: "I guess I expected the Crossroads of America to be a little bit more, you know, trafficked."
: "Yeah. It earned that nickname in the early 1800s, when cross-country travelers would find themselves passing through the state pretty frequently. Obviously now it seems kind of silly."
: "No kidding. Hey, what's a Hoosier?"
: "Is it like a secret or something?"
: "No. It's just, like, such a frustrating question to answer."
: "Why's that? Is it a slur?"
: "Kind of. Not really."
: "Where does it come from?"
: "I've heard several origin myths. By one account, it's a shortened version of ‘who's there?' that became popular as armed outdoorsmen and traders would cross paths in the woods. Also, an old Indiana humorist once claimed that brawling was so common amongst the state's residents that at some point it became common for people to ask ‘whose ear?' Since, I dunno, they would chew each other's ears off or something."
: "That's not especially flattering."
: "No. But I think my favorite explanation of the term came from Bob Knight. The story, as I heard it, is that Knight was holding a press conference once when a reporter raised his hand and asked what a Hoosier was. Knight responded by asking the reporter, ‘Son, are you from Indiana?' The reporter said no, he wasn't. Knight's response: ‘Well then you wouldn't understand.'"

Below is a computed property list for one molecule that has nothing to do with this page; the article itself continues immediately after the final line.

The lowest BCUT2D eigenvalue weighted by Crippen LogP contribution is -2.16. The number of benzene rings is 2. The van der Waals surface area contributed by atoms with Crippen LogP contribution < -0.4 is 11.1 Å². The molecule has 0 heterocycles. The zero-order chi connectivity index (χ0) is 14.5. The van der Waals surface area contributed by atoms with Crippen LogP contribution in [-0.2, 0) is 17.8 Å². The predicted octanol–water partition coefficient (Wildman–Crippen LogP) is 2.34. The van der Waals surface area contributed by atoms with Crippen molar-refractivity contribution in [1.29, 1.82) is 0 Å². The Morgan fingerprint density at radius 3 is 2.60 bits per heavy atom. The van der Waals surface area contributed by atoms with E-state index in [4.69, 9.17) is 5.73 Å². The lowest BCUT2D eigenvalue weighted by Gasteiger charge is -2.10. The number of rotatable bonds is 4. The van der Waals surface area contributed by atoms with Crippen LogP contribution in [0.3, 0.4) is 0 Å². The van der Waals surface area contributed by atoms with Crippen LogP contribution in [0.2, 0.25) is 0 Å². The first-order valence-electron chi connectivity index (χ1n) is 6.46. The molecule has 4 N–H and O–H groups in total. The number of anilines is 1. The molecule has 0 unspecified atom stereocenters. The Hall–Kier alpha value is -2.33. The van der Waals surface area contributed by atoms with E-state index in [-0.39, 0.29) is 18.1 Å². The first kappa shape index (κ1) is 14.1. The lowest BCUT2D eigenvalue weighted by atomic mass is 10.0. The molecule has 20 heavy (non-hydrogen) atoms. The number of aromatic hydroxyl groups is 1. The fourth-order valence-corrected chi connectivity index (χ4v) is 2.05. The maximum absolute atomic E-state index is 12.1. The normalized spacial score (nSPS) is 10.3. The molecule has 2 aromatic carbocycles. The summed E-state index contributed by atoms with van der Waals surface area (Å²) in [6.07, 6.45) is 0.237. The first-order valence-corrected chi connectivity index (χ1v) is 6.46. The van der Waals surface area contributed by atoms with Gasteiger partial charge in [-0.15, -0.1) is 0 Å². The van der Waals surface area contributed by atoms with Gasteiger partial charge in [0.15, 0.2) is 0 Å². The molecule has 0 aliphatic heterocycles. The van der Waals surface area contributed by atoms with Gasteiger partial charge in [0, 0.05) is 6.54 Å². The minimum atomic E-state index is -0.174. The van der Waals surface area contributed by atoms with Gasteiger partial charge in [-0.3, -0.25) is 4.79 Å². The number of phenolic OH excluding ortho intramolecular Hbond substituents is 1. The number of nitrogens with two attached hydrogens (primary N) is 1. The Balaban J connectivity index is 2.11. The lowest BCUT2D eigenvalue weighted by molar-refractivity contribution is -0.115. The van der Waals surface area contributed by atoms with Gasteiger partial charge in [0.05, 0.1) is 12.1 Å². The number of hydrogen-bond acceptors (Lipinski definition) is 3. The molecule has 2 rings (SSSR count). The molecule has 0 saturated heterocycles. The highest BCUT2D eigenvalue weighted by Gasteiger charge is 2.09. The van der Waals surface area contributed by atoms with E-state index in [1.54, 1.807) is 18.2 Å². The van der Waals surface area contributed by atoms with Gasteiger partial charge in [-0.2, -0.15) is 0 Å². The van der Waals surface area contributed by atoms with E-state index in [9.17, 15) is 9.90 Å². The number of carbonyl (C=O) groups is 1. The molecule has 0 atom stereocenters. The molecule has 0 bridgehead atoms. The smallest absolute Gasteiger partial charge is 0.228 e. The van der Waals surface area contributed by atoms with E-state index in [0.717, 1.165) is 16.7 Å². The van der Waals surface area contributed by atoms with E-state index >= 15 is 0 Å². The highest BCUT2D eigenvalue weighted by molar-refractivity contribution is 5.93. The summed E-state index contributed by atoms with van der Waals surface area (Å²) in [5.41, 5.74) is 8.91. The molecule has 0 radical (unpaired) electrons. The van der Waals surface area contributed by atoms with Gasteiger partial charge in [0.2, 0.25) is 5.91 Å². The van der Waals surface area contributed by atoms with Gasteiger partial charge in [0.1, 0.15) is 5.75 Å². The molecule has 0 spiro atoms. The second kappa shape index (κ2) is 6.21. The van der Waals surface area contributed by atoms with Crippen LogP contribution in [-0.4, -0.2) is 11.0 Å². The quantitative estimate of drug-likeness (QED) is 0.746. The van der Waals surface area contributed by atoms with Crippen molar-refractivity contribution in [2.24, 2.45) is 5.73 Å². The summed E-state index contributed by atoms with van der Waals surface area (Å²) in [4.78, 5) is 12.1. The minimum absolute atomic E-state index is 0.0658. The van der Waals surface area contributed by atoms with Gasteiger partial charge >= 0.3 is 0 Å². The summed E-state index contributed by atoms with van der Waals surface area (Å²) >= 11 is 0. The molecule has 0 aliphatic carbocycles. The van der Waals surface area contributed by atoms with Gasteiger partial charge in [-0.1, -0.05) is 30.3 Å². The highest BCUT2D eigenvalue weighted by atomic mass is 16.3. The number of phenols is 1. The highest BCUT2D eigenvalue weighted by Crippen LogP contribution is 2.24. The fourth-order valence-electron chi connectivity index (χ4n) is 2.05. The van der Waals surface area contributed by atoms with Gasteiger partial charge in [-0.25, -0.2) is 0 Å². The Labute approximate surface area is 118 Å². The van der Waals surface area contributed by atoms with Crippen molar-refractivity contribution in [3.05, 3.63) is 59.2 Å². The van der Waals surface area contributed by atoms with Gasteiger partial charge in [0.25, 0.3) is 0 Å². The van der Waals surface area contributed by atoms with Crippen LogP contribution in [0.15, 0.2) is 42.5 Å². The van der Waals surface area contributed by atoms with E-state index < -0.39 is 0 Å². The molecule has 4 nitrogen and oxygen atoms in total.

: "Huh. Bob Knight was such a butthole."
: "So do you understand what he meant? Since you're from here?"
: "Kind of. I mean, obviously it's an ill-defined term. The best definition is probably just ‘an Indiana resident.'" But I guess there's kind of a concrete kinship to be found among Hoosiers. I don't know, though."
: "How is being a Hoosier different from being, say, an Ohioan?"
: "Buckeye, I think."
: "Fine. Buckeye. How are those different?"
: "Well, I guess I don't really know, but it seems like the Hoosier identity just has a schizophrenic quality that makes it more interesting than just ‘a person from Indiana.' Like, Indiana was a Union state, and it was Lincoln's boyhood home, but it also has pretty strong Klan ties. And the whole state is mostly cornfields, but you'd be hard-pressed to find a purer factory town than Gary. Indianapolis itself is a reasonably big city for the Midwest but hardly a major U.S. city. Indiana produced John Dillinger, but it also produced Kurt Vonnegut. There are people in Indiana with unintelligible backwoods dialects, and there are people in Indiana with perfectly neutral dialects. It's like the state has every excuse to be your standard flyover wasteland, but in spite of this, Hoosiers consistently exceed expectations. Except for the crappy Hoosiers. Is this making sense?"
: "Not really."
: "I guess what I'm saying is that to grow up in Indiana is to share one border with Kentucky and another border with Chicago, and to somehow be nothing like a Kentuckian or a Chicagoan."
: "I hate to say this, but that's not especially unique or interesting."
: "Maybe not."
: "Man. I guess you really do have to be from here to understand it."
: "Maybe so."